found that the largest quantity of rain
fell at ai.out four o'clock in the after
noon. Obi.. John H. Mokhv, of guerrilla hum-,
haa been admitted to practice at the bar
of the Knifed States ( ircnit Court. Rich
Little Boy Blue.
BY ABBY SAGE RICHARDSON.
l'ndcr tho bar atark, lltUa-Boy Bla
Sleep with his head on bis arm,
While voices of men and votes of msWi
Are railing him over the farm.
.Sbecp in the meadows are run nine wild.
Where poisonous herbaae arows.
Leaving wbile tuft of downy fleeca
On the thorns of the sweet wild rose.
Out In the fislds where I he silksjn corn
IU plumed head nods and bows.
Where golden pampkins ripen below.
Trample the white-faced eows.
But no loud blast on the shining horn
Calls back the straying sheep.
And the cows may wander In bay or 0OTB
While their keener liesast asleep.
Mis roguish eyes are tightly shut.
JJin dimples arc all at rest:
The chubby hand, tucked under his bead.
By one rosy ebeek is pressed.
Waken him ? No. Let down the hers
And gather the truant rbaep.
Open the barnyard and drive In the eows.
But let the httlr boy sleep.
For year after year we can Bear the fleeoe.
And corn can always be sown: -But
the nleep that visits little Boy Blue
Will not come when the years Bare flown-
A Trusty Boy.
A' few years ago, says a Now York
paper, a large, drug firm in this city ad
vertised for a boy. Next day the atora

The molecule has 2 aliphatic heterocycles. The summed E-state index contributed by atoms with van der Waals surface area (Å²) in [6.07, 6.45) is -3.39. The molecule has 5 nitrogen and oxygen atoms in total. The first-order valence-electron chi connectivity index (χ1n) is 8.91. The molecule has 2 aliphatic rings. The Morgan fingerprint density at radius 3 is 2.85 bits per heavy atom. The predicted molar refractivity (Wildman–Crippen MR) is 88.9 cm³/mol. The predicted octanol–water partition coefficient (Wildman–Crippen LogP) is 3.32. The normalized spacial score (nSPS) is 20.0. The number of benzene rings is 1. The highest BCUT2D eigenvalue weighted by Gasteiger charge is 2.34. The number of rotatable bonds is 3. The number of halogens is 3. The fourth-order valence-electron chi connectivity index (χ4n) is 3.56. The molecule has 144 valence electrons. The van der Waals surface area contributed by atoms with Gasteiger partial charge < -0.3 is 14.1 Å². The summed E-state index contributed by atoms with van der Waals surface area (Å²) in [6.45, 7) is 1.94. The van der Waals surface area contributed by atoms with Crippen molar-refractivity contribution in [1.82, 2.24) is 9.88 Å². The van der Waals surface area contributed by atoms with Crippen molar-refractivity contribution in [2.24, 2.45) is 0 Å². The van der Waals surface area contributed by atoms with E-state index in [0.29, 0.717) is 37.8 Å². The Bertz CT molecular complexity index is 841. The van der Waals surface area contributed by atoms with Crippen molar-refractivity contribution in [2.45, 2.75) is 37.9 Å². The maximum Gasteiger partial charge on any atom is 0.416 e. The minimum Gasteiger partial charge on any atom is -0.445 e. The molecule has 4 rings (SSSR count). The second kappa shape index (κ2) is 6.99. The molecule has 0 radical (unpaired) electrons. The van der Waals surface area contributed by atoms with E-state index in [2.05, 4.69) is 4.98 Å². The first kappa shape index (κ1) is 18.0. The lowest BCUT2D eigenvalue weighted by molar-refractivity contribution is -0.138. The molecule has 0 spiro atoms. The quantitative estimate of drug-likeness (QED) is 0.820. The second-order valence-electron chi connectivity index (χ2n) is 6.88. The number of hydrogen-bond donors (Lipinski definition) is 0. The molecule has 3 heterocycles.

was thronged with applicants, and
among them came a queer looking little
fellow, accompanied by his aunt, in liau
of iaitbleas parent, by whom he had
Looking mi this little waif, tha mer
chant in the store promptly said, "Can't
take him , places all full ; besides be ia
too small." " I know he is small," said
the woman, " but he ia willing and faith
ful." There waa a twinkle in the boy's
eyes which mado the merchant think
again. A partner in the firm voluq
teered to remark that " ha did not sea
what thoy wanted of such a boy ha
ii i .'. tl . . .... ,.r
wmii i uiggvi ill cm I a piui n mwp .
But after consultation the boy waa set
A few days later, a call was made on
the boys in the store for soma one to
stay all night. The prompt response of
the little fellow contrasted well with tha
reluctance of the other. In the mid
dle of the night, the merchant looked
in to gee if all was right in the store,
and presently discovered his youthful
protege, busy scissoring labels. " What